Navigating the Oracle Licensing Policy Update: A Look at the Facts

POSTED ON May 25th, 2017 in:
By clckwrk

If you’re like us, then you’re never far from the pulse when it comes to changes in Oracle software licensing. Keeping up to date with this is a safe way to be sure that you’re making the best decisions for your business when it comes to saving costs and operating cloud applications efficiently.
The change that we all seem to be struggling to digest is Oracle’s January 2017 update to its online policy document, “Licensing Oracle Software in the Cloud Computing Environment”. As you’ll probably know, the document outlines how to work out how many licenses you need to run Oracle products in different Cloud hosting environments. And, put simply, the update is to how users are charged for licenses on Oracle software in a non-Oracle environment.
This one affects companies running their Oracle systems using Cloud hosting solutions like AWS. So… lots of us. From the looks of things, the number of licenses needed to run software in the non-Oracle Cloud has been doubled with the new update. More licenses needed means more money spent. The IT world’s response? Well, uproar, it seems.
Always the rationalists, we like to remain a little more level headed. We were hesitant to jump quite so quickly onto the Oracle-bashing bandwagon, so we decided to break things down and look at the facts before getting upset. And, of course, we’re happy to share our insight. Let’s take a logical look at the changes to the Oracle licensing policy.
So, what’s actually different? 
The change is to the method used to work out how many licenses you’ll need. Here’s the relevant section from the previous policy document. Handy hint: it refers to Amazon Web Services – Amazon Elastic Compute Cloud (EC2), Amazon Relational Database Service (RDS) and Microsoft Azure Platform as the ‘Authorized Cloud Environments’.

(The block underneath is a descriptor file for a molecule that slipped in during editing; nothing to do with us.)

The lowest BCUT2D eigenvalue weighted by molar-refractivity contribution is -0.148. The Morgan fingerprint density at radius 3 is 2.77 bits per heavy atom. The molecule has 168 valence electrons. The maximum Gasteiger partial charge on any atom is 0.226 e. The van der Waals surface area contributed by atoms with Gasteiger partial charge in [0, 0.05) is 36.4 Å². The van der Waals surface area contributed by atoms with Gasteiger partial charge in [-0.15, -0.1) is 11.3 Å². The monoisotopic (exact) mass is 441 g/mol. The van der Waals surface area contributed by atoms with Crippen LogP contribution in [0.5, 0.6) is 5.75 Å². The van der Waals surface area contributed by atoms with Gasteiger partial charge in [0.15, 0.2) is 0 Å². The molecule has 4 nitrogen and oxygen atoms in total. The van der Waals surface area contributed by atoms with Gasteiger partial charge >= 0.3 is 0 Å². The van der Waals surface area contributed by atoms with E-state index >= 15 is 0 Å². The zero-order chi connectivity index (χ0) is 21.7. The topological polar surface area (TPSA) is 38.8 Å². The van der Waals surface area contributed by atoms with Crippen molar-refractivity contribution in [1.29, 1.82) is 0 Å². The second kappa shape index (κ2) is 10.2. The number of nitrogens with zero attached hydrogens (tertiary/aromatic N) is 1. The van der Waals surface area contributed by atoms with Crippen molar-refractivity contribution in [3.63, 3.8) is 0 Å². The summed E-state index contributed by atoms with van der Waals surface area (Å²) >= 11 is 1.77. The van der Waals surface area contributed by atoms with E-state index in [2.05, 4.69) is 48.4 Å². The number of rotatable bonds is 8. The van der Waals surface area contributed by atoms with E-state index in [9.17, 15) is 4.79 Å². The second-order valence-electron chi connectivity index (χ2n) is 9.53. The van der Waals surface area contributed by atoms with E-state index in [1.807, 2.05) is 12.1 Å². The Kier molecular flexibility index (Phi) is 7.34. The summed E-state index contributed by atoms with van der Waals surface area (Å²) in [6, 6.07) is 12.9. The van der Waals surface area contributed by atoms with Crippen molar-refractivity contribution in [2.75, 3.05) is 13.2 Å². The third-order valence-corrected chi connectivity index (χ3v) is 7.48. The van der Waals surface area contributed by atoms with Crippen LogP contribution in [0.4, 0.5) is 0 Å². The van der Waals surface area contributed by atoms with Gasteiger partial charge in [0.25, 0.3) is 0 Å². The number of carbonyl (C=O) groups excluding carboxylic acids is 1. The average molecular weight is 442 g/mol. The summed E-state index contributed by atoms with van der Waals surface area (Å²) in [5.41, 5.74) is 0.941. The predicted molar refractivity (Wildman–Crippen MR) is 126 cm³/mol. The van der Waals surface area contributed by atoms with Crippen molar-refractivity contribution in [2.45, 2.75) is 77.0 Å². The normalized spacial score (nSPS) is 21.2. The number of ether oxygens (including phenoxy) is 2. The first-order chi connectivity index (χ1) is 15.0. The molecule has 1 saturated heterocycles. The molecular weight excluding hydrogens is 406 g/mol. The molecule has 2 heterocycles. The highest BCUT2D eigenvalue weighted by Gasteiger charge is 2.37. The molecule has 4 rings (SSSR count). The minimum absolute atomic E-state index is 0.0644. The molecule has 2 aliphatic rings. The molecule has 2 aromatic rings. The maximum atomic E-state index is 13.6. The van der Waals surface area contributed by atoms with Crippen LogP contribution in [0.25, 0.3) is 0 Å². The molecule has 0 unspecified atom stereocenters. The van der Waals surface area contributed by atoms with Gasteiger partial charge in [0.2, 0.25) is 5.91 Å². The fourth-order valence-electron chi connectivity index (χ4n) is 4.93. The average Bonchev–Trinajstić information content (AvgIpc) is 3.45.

“For the purposes of licensing Oracle programs in an Authorized Cloud Environment, customers are required to count each virtual core as equivalent to a physical core. This policy applies to all Oracle programs available on a processor metric. 


Licensing Oracle Database Enterprise Edition on a single instance of 8 virtual cores (on Intel multicore chips; see the processor metric definition on the price list), would require 8 * 0.5 = 4 processor licenses (each virtual core is considered equivalent to a physical core).”
You can see that the method includes the ‘core factor’ multiplier of 0.5 from Oracle’s Core Factor Table document. Here’s the latest version of the policy document:
“For the purposes of licensing Oracle programs in an Authorized Cloud Environment, customers are required to count as follows: 


Amazon EC2 and RDS – count two vCPUs as equivalent to one Oracle Processor license if hyper-threading is enabled, and one vCPU as equivalent to one Oracle Processor license if hyper-threading is not enabled. 


When counting Oracle Processor license requirements in Authorized Cloud Environments, the Oracle Processor Core Factor Table is not applicable.”

 

No more multiplier of 0.5. In the previous policy, each virtual core in AWS is equivalent to half a physical core. According to the updated policy, a user renting two AWS CPUS will now need to pay for two full licenses, as opposed to just the one.
 
Any evidence? 
Let’s use a specific example to do the maths. Here, we’ve calculated the cost of licensing Oracle RDBMS Enterprise Edition on a selection of different AWS instances (both hyper-threaded and non-hyper-threaded) using AWS server information.
Previous Policy 
With hyper-threading: 
For example, an r3.xlarge (2 virtual cores, 4 vCPU)
4 vCPU = 2 virtual cores = 2 physical cores * 0.5 = 1 license
For example, an m4.4xlarge (8 virtual cores, 16 vCPU)